Recently, I discussed Facebook’s Cambridge Analytica scandal with a Millennial who uses social media daily for her job. She started college when Facebook was born (2004) and has been an avid user until very recently. But now she only uses Facebook for her job.
You might assume she stopped using Facebook because of the privacy concerns.
You would be wrong.
She stopped because Facebook is boring compared to its more visual counterpart, Instagram. She doesn’t care that her information might have been used to change her vote in a presidential election.
“Facebook is for old people,” she quipped.
As the mom of five Millennials, that’s something I’ve heard before.
But I have friends my age who are so upset about the privacy issues that they are leaving Facebook.
Why are mature generations more worried about online privacy than younger ones?
Younger generations have grown accustomed to trading data for innovation
There are two aspects to consider when evaluating the real cost of data.
First, the price of the cycle of innovation:
Every technological innovation is accompanied by its own adoption lifecycle, and early adopters are usually willing to pay more to have first access to new technologies.
For example, the price of BluRay players in the early 2000s versus today. We’re talking the difference between $1,000 just 16 years ago and approximately $30 today.
Now consider that your private data is worth money. Given the rate at which new data-using platforms appear, the cycle of adoption repeats more frequently. People are paying premium prices with their data over and over again because they want to be on the cusp of emerging technologies.
The second half of the data cost equation is behavioral conditioning that makes it easy to give up the data goods — the result of classical conditioning techniques that marketers have been using for years.
The easiest way to explain this psychological phenomenon of giving up data without a second thought is to examine the act of learning how to ride a bike.
At first, riding a bike is difficult. It takes a lot of concentration and active thought to get your coordination perfect, so you don’t fall over. But if you repeat the activity over and over, it becomes second nature to you. You don’t think about how to balance and pedal at the same time, you just do it. That’s classical conditioning.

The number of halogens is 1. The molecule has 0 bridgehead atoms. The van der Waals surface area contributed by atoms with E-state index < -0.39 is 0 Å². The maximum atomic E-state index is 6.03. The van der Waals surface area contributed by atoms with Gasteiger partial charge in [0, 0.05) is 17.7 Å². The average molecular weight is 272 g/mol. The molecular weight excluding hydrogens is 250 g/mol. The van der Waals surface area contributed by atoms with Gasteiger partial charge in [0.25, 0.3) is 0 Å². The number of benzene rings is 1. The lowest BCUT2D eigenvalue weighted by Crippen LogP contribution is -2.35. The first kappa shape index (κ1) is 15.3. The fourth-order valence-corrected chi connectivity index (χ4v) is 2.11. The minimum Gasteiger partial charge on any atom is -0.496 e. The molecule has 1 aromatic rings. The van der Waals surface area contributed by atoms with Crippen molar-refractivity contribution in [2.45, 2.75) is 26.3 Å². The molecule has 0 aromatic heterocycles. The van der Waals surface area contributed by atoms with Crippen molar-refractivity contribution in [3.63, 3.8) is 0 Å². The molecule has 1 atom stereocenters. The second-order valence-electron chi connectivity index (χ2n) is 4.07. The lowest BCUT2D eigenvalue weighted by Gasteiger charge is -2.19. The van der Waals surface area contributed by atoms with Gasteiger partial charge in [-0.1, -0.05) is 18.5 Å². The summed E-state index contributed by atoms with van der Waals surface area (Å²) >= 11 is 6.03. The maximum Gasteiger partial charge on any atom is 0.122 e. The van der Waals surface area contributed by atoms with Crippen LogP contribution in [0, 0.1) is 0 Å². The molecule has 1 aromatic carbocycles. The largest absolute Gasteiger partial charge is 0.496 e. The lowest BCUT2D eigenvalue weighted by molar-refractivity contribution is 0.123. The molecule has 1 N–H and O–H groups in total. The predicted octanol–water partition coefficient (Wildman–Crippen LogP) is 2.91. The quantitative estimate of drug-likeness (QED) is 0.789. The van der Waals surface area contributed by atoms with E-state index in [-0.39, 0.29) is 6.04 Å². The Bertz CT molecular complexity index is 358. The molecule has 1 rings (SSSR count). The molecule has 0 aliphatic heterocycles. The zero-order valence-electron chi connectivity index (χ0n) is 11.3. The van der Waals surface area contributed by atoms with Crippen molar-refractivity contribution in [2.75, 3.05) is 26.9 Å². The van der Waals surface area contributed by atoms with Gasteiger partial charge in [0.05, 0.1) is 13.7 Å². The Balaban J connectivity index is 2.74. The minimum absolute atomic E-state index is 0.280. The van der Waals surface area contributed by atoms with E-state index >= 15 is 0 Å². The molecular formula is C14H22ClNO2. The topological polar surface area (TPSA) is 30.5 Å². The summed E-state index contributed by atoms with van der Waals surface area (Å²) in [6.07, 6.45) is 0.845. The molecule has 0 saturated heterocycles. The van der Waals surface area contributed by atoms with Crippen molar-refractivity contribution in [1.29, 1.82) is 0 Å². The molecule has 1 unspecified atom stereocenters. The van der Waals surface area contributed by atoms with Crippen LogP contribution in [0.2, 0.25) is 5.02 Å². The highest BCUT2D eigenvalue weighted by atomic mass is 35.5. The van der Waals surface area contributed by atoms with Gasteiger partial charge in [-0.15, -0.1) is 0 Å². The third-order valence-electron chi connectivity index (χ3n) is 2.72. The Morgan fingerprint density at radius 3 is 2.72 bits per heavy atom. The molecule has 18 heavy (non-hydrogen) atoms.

People only worry about losing something when they have something to lose
Or, in many Millennials’ cases, they would worry if they knew that they have something to lose in the first place.
Two statements I hear over and over again from Millennials and younger generations are, “I don’t have anything (data) that anyone would want,” and, “everyone is going to eventually have all my private data anyway.”
Does this mean younger generations don’t value their data? No. It means they don’t think anyone would ever do anything with it that could be detrimental, and that we’re moving toward a society of transparency.
It’s as if they only see a perfect system — where the site they share their data with is the only place that can access that data.
But what if they sell or share your data?
What if a third-party company who you don’t get to vet uses the data?
What if a hacker steals it?
It’s safe to assume that any company that gains access to personal data is planning to share your scrubbed information with a third party. You could also lose your data during a breach of that company.
Privacy, or rather data, is a commodity
At a high level, people understand that their data can be sold by data collectors to data users. For instance, Facebook will give marketing firms access to user demographics and behaviors to set up ads for a fee. Google does this as well.
That’s why when you search for shoes on Google you “all of a sudden” start seeing hundreds of shoe ads and recommendations everywhere. It’s called remarketing and retargeting.
But data economists are examining the concept of data transactions on a personal level, which take into account the buying behaviors of individuals. Individuals barter with their data every day, and they assign value to that data outside of what that data might be worth to a data collector.
For instance, if a Millennial wants to download an app and the app asks for permission to access their contacts, the Millennial will generally click through and accept the permission. They want the app more than they care about the value of their data.
On the other hand, I have acquaintances who don’t use apps that ask for geo-location permissions for ad targeting.
Concerned about your privacy on social media?
As a social media user, you should be. But privacy violation fears shouldn’t keep you from adopting the most significant communication method to come out since email. Here are some tips to make sure you won’t fall victim to social media data misuse:
- Check your permissions. Most apps have terms that allow them to change permissions without notifying you. Check your permissions every couple months to make sure they are tuned to the degree of privacy you want. And make sure that you delete access by third-party apps you aren’t using anymore.
- Read the fine print. All social media sites say what they will do with your data, although sometimes they make it a little difficult to find. Read what your data could be used for, and make your decisions accordingly.
- Relax a little. Social media use, unless misused, will not end your world. Be cognizant of what you’re putting online, but don’t stay entirely off social media because you’re worried about data misuse